Why Choose SCAD to Study Industrial Design - Lauren Serota

In Chapter 4 of 18 in her 2011 Capture Your Flag interview with host Erik Michielsen, interaction designer and researcher Lauren Serota shares who she came to choose Savannah College of Art and Design, or SCAD, for college. Interested in industrial design, Serota also considers another top school, the Rhode Island School of Design, or RISD. Ultimately, the curriculum, culture, and location inform her decision to stuy in Savannah. Serota is an interaction designer at frog design - http://frogdesign.com - and a professor at the Austin Center for Design - http://ac4d.com . She earned her bachelors degree in industrial design from the Savannah College of Art and Design (SCAD).


Erik Michielsen:  Why did you choose to study at the Savannah College of Art and Design instead of RISD?

Lauren Serota:  So I found out about the Savannah College of Art and Design.  I was in high school.  I really liked making stuff.  I was into sculpture.  I had a fantastic art teacher who pretty much gave me my own – like she made my own class, so she’s like ‘we’re gonna make a 3D design II just for you, and you can go play with clay all day and build things out of wood.  So she knew that I wanted – I knew that I wanted to build things or make things for a living, and she knew that I was probably going down that path as well, and so we had people from SCAD that came to my high school.  And I knew that I wanted to go to art school.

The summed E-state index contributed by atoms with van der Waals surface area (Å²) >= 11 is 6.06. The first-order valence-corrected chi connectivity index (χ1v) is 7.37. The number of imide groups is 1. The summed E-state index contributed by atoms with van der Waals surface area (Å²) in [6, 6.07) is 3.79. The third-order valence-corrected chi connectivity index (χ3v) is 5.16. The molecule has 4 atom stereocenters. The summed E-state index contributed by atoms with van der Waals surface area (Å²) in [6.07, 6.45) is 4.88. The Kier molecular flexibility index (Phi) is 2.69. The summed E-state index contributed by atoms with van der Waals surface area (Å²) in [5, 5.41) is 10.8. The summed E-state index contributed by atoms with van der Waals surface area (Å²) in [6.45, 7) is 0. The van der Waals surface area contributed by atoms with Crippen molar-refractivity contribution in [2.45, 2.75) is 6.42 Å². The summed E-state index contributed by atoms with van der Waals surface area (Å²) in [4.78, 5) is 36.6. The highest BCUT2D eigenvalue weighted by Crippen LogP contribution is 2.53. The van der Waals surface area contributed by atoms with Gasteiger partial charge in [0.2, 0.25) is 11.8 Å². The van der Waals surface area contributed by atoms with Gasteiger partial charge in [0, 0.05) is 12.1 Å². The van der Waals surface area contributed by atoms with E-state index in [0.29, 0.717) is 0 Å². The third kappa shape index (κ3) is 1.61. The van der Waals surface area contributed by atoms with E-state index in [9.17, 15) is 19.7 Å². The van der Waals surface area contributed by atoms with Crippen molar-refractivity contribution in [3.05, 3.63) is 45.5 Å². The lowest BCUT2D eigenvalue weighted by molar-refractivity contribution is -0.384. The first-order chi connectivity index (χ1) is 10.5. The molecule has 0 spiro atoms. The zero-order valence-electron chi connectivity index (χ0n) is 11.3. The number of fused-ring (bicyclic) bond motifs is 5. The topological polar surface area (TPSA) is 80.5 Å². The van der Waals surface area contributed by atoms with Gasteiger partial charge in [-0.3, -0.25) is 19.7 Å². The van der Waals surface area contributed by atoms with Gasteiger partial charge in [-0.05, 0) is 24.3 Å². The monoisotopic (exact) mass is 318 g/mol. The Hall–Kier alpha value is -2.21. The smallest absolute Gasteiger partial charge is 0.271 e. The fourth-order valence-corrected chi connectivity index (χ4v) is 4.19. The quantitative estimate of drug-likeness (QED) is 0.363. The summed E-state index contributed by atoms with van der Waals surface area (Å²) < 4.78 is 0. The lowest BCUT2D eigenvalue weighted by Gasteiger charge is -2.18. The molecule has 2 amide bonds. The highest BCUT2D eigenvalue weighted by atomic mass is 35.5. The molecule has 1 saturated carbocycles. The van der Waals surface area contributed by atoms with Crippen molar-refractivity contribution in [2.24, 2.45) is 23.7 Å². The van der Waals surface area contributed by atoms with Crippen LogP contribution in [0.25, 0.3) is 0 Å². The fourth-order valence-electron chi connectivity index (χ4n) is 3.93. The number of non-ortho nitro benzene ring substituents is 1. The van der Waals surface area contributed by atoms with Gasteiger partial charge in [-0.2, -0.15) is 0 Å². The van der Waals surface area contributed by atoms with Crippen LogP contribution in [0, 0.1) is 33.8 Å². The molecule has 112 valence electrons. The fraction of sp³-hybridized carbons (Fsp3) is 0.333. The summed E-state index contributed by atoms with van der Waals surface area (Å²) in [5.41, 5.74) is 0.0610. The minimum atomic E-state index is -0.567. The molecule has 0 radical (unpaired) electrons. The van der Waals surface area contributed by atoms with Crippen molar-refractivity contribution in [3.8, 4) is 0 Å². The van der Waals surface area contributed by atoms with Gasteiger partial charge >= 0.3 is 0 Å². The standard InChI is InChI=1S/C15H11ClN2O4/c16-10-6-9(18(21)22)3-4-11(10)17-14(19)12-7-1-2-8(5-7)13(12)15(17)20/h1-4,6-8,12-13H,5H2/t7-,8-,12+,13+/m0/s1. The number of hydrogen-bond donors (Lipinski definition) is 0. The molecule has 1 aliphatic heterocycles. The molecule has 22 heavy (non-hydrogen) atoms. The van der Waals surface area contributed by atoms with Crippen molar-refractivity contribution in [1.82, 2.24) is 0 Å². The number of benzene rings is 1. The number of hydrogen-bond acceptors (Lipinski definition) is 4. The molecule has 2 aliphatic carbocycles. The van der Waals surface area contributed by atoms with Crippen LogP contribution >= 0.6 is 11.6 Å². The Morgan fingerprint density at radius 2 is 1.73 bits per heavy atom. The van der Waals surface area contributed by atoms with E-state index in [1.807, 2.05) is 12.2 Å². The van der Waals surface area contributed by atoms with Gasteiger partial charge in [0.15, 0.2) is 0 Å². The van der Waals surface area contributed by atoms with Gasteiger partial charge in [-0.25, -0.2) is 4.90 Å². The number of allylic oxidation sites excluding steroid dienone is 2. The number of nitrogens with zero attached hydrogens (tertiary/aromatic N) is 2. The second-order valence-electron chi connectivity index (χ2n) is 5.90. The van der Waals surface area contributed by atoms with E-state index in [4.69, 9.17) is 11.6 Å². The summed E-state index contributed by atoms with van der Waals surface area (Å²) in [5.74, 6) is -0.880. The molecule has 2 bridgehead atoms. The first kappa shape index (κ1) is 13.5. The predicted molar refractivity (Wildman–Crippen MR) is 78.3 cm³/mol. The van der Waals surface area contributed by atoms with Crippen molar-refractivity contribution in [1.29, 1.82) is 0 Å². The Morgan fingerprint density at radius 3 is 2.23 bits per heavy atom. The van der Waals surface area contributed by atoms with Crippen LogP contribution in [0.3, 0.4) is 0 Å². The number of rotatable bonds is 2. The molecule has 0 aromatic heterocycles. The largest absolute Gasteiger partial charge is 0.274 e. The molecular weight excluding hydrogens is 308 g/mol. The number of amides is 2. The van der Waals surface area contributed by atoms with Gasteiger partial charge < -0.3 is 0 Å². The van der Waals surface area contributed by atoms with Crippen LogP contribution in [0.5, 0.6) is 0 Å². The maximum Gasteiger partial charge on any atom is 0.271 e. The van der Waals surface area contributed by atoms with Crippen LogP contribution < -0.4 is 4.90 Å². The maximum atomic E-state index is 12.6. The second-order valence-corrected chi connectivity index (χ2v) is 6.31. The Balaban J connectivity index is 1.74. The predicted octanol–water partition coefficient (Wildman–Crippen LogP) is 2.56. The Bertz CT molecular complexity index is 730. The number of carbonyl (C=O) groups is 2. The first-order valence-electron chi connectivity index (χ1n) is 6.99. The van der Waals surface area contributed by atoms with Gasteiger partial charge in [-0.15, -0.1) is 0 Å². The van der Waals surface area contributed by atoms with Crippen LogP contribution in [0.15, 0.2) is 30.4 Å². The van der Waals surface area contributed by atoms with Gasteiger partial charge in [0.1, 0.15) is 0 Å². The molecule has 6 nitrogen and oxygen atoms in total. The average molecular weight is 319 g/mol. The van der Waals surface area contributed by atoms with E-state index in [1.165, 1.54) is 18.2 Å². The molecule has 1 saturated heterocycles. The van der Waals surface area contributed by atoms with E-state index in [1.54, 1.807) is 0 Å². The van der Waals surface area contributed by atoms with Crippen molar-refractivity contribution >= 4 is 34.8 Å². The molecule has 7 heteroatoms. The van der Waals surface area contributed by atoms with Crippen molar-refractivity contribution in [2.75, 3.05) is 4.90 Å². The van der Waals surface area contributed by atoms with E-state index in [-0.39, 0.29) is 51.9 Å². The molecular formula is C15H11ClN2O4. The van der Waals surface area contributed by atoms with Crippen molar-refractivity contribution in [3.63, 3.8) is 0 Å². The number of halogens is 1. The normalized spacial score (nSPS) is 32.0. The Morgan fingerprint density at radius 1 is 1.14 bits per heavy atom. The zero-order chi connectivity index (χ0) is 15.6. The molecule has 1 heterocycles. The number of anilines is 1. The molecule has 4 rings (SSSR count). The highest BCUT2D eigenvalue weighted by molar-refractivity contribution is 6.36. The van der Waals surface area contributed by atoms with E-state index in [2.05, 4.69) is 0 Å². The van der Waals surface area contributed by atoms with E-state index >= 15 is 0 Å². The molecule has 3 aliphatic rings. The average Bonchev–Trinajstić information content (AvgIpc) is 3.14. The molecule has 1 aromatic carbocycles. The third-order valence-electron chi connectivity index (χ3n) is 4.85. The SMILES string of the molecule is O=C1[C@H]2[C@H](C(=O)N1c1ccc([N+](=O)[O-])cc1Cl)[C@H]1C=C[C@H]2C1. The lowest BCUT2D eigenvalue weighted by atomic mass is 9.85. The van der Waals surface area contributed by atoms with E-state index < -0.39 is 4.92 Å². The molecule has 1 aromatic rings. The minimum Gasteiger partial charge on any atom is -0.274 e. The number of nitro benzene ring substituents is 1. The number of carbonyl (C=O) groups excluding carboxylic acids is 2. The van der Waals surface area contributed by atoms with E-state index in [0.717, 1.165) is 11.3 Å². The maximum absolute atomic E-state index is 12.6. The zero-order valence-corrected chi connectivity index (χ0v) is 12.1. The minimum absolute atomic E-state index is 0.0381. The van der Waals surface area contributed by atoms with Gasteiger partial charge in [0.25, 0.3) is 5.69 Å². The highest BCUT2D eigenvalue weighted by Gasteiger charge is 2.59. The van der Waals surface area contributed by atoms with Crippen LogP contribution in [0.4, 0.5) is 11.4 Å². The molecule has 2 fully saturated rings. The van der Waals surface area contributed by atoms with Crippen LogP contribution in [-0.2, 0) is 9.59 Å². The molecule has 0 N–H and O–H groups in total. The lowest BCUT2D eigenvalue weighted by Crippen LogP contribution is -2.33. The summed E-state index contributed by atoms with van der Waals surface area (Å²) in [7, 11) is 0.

I looked at like, you know, the local state schools like ASU, U of A, and then RISD was in the ranks, and then the SCAD people came, and I had never heard of the school prior to them.  And I said ‘oh, this is kind of a cool option.’  They have this budding industrial design program.  It seems it’s something I might be into.  I’m gonna go visit colleges, so I’ll visit RISD and I’ll visit SCAD.  So I went to RISD first, and, you know, it’s a beautiful campus.  It’s in Providence.  It’s hilly.  They have this great program at Brown where you can go take classes at Brown.  It was really compelling, but I just didn’t like the northeast.  I never gelled with the people, and the industrial design program my perception then was that it was really more based on form giving and style and making things beautiful in the sculpture of product. 

And when I went out to SCAD, first of all, I fell in love with the city.  Savannah is beautiful, warm, with weird stuff going on, the Spanish moss, it’s kind of spooky, and so I loved that.  And then the industrial design program was focused on process.  So it was like ‘oh we have a problem that we’re solving by – you know, we’re going through this process to solve the problem, at the end of it is a product,’ and now I know that at the end of it is a product, a service, a reorganization, or nothing, but I really appreciated that there was this – the kind of regimented, scientific thing that they went through that made a lot of sense, and it started with the people. 

So I started learning about the people, that were going to be using the thing that they’re making, and they explained it really well.  And the program was growing, they were moving into a new building, and it just seemed like something I wanted to be a part of.  It just seemed like the right fit.